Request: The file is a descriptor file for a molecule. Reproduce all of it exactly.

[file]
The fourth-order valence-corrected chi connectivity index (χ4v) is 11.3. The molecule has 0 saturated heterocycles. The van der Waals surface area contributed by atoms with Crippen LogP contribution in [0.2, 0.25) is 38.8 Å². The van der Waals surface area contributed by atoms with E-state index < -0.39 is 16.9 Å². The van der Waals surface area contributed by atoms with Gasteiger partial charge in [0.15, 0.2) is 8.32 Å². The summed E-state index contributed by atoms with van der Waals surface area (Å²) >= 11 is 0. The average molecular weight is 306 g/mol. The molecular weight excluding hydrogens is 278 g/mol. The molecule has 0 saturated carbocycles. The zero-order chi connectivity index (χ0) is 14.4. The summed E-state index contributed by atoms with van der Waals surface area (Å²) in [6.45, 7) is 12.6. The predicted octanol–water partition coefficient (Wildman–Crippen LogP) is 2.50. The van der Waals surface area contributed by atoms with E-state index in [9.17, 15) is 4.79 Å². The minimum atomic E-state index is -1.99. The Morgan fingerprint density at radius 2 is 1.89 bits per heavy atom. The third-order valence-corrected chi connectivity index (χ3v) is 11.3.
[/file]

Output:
The fourth-order valence-corrected chi connectivity index (χ4v) is 11.3. The molecule has 0 saturated heterocycles. The van der Waals surface area contributed by atoms with Crippen LogP contribution in [0.2, 0.25) is 38.8 Å². The van der Waals surface area contributed by atoms with E-state index < -0.39 is 16.9 Å². The van der Waals surface area contributed by atoms with Gasteiger partial charge in [0.15, 0.2) is 8.32 Å². The summed E-state index contributed by atoms with van der Waals surface area (Å²) >= 11 is 0. The average molecular weight is 306 g/mol. The molecular weight excluding hydrogens is 278 g/mol. The molecule has 0 saturated carbocycles. The zero-order chi connectivity index (χ0) is 14.4. The summed E-state index contributed by atoms with van der Waals surface area (Å²) in [6.45, 7) is 12.6. The predicted octanol–water partition coefficient (Wildman–Crippen LogP) is 2.50. The van der Waals surface area contributed by atoms with E-state index in [9.17, 15) is 4.79 Å². The minimum atomic E-state index is -1.99. The Morgan fingerprint density at radius 2 is 1.89 bits per heavy atom. The third-order valence-corrected chi connectivity index (χ3v) is 11.3.